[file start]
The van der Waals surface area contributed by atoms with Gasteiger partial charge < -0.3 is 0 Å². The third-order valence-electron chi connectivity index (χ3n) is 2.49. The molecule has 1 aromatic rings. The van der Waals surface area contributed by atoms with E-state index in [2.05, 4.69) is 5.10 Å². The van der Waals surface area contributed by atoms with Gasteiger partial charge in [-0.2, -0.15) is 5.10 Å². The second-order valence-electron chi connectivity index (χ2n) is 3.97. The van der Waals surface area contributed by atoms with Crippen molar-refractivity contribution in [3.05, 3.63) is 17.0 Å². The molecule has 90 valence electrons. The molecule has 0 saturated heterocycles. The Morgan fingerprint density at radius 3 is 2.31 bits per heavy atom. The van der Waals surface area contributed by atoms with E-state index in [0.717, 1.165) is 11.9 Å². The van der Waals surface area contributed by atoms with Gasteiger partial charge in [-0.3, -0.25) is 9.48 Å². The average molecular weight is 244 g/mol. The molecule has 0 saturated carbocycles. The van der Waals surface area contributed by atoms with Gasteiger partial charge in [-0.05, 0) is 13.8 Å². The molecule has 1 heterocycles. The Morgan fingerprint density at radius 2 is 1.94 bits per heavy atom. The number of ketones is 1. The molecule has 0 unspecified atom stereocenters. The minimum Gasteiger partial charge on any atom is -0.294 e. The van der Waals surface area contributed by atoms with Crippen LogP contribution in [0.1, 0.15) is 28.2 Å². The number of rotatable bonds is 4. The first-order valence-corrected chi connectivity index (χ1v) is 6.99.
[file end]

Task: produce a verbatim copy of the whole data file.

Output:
The van der Waals surface area contributed by atoms with Gasteiger partial charge < -0.3 is 0 Å². The third-order valence-electron chi connectivity index (χ3n) is 2.49. The molecule has 1 aromatic rings. The van der Waals surface area contributed by atoms with E-state index in [2.05, 4.69) is 5.10 Å². The van der Waals surface area contributed by atoms with Gasteiger partial charge in [-0.2, -0.15) is 5.10 Å². The second-order valence-electron chi connectivity index (χ2n) is 3.97. The van der Waals surface area contributed by atoms with Crippen molar-refractivity contribution in [3.05, 3.63) is 17.0 Å². The molecule has 90 valence electrons. The molecule has 0 saturated heterocycles. The Morgan fingerprint density at radius 3 is 2.31 bits per heavy atom. The van der Waals surface area contributed by atoms with E-state index in [0.717, 1.165) is 11.9 Å². The van der Waals surface area contributed by atoms with Gasteiger partial charge in [-0.3, -0.25) is 9.48 Å². The average molecular weight is 244 g/mol. The molecule has 0 saturated carbocycles. The van der Waals surface area contributed by atoms with Gasteiger partial charge in [-0.05, 0) is 13.8 Å². The molecule has 1 heterocycles. The Morgan fingerprint density at radius 2 is 1.94 bits per heavy atom. The number of ketones is 1. The molecule has 0 unspecified atom stereocenters. The minimum Gasteiger partial charge on any atom is -0.294 e. The van der Waals surface area contributed by atoms with Crippen LogP contribution in [0.1, 0.15) is 28.2 Å². The number of rotatable bonds is 4. The first-order valence-corrected chi connectivity index (χ1v) is 6.99.